Fr Laane left for the Missions in January 1931. He was well-known on account of his immense size and the large pipes that he smoked. He had also endeared himself to everyone because of his great kindness and friendliness.  Fr. Howell took over as Parish Priest.

During the summer of 1932, a group of parishioners built the Lourdes Grotto which was blessed in September of the same year. In December of 1932 the Legion of Mary had their first meeting.

The Parish Hall was built in 1933 by the Brothers of the Society. Mgr Butt officiated at the opening ceremony.

(Click here to see more about this event).

In September 1935, Fr Howell, too, left for the missions. His place as parish priest was taken by Fr Owen McCoy, who had already been curate at the parish for two years. Fr Bernard Brown took over Fr Howell's work of promotion in England and was appointed Provincial.
(Click here for further information about all the priests who served at the parish).

During the next two years, the White Fathers purchased a large area of land between The Green and Walnut Tree Road—the site which now occupies the site of the Rosary Junior School.

Fr McCoy left for the missions in 1937 (later to become Bishop of Oyo in Nigeria). He was succeeded by Fr Thomas Tye.

At the start of the Second World War the Parish Priest became Chaplain to the RAF at Heston Aerodrome in Cranford Lane. Throughout the conflict, Heston was no longer a residence for White Father students.

The parishioners determined to help the members of the armed face, who were very numerous in the district. They arranged regular 'socials' in the Hall, to which the Services were invited free of charge. These occasions became very popular, especially with the Polish community of soldiers and airmen.

It was during the war years that the Scouts and Guides were started.

In 1944 it was decided to start a private school in the Parish Hall, behind Westbrook House. Many Parishioners and members of the U.S.A. Airforce helped with the preparations which included laying down a concrete playground.

By August, the school was opened—as St Mary's Infant School. The first teachers were two nuns of the Poor Servants of the Mother of God who came over everyday from Hayes.

The school catered for children of ages 4 to 7 and was intended to provide a sound Catholic education, culminating with First Holy Communion and Confirmation.

Above: pupils of St Mary's during the late forties.
Click here to see more photos relating to the School.

In March 1945, Fr John Maguire took over from Fr Tye as parish priest. His health was not very good, in fact, having suffered a long imprisonment in France during the war. (Along with several other White Father students, such as Fr Paul Moody). By the end of 1947 he had to leave for a sanatorium and his place was taken by a number of priests such as Fr Lee, Fr Gaffney and Fr Briody — until the appointment of Fr Francis Walsh in December 1948. (Click here to read a biography of this great man).

Because the student Fathers had to make long journeys every day to colleges in London, Cardinal Griffin gave permission to the Society to open a house in central London (known, as it is today, as 'Stormmont House'—in Highgate). The Father Provincial also made this his headquarters.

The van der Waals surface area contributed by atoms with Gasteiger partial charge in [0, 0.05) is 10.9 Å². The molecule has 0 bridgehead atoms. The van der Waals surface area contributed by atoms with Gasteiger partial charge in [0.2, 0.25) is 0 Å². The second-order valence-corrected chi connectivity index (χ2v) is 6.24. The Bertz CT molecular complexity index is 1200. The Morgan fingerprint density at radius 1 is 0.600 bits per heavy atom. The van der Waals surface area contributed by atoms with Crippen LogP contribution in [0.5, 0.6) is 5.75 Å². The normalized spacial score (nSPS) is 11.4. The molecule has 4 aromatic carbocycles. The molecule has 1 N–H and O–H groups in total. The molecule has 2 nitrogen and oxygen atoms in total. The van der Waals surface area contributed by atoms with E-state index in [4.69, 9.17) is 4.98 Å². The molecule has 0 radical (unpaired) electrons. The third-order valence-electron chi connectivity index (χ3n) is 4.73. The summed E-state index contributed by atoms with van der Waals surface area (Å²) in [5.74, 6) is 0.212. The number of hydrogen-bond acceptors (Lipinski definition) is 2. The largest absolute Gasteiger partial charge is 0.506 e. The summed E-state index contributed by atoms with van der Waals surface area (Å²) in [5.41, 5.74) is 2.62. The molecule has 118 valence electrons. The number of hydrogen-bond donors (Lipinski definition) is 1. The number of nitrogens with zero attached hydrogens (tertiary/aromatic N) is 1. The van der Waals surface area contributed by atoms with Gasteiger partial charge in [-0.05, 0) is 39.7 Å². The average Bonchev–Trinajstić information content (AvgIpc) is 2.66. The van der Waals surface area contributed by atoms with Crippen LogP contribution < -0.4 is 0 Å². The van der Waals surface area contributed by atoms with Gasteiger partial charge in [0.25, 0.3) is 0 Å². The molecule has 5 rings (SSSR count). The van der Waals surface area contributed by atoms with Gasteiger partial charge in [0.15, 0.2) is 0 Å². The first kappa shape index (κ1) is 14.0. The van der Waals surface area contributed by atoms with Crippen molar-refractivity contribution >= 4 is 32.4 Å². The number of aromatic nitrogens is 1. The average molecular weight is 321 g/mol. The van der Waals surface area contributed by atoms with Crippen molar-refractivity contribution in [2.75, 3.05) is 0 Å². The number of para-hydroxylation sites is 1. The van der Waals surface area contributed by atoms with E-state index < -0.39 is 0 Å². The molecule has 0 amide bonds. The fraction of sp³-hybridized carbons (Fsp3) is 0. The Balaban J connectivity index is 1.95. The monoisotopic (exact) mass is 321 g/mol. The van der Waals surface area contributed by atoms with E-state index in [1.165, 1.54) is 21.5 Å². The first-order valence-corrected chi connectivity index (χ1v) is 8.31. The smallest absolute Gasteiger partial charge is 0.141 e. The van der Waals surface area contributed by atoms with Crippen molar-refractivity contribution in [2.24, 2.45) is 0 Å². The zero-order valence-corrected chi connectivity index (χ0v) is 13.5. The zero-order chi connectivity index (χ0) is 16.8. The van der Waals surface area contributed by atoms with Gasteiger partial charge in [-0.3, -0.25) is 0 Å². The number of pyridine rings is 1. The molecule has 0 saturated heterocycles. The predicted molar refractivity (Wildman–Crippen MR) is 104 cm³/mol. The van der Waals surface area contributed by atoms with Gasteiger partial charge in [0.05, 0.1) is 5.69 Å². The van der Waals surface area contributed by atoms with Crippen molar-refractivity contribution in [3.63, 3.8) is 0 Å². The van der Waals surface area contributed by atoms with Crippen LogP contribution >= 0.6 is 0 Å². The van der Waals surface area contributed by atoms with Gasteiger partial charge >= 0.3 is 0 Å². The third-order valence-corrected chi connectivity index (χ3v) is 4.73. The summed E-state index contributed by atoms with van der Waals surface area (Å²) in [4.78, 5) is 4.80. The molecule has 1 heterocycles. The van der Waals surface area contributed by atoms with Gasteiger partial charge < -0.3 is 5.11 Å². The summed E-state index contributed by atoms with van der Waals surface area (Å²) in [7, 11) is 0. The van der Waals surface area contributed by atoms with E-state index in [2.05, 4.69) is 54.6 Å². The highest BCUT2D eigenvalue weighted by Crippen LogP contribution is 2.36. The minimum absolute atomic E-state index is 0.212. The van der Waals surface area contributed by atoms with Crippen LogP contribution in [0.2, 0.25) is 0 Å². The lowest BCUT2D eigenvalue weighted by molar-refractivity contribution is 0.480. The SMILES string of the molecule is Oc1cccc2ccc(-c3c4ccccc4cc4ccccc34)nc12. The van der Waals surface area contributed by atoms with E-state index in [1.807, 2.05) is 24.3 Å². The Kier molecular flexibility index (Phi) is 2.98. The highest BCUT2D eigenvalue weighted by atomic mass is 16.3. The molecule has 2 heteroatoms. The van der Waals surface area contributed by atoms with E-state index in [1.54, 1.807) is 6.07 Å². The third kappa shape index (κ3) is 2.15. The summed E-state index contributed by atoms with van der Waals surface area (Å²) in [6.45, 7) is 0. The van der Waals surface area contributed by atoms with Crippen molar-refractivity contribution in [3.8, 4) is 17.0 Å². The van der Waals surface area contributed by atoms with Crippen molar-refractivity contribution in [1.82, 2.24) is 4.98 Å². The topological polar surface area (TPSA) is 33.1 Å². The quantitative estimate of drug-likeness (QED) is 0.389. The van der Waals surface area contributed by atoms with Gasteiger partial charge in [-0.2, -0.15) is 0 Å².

After this move, the community at Heston consisted of the parish priest, the Provincial Treasurer and Fr Arthur Prentice, who, although 79 years of age, helped with the instruction of converts and playing the organ in church. At the same time, Heston acted as an 'overflow' when the London HQ could not accommodate the number of White Father visitors.

It would seem that Heston was a nursery for bishops: in June 1951 Fr Walsh, the parish priest, was appointed Bishop of Aberdeen.

He was succeeded by Fr Antony Hames, another very popular priest, during whose term of office the Men's Club was opened.

Three years later, in November 1957, Fr Lawrence Jones succeeded Fr Hames.

Towards the end of 1959, the Provincial of the White Fathers approached Cardinal Godfrey about the possibility of handing over the parish to the clergy of the diocese. This was agreed and Fr Peter Moore (photo left), who had been Assistant Priest at St Francis de Sales in Tottenham, became parish priest on 1st March 1960. The White Fathers left on the previous day.

Meanwhile, the White Sisters also decided to move and their property on The Green was purchased by the diocese in 1961, as the site intended for the building of a new Church — which was started in November 1962. The solemn blessing and laying of the foundation stone o the new church was performed by Bishop Craven (Vicar Capitular) in the following July.


On 11th October 1964, Fr Peter Moore officiated at the last service in the old church and then blessed and said the first Mass in the new church.

Below: aspects of the 'new' church which replaced the original
building at Westbrook House where the White Sisters had resided.

(photos by Paul West)

Inside the new church - photo taken from the
1967 Offertory Promise Campaign brochure
lent by David Rose.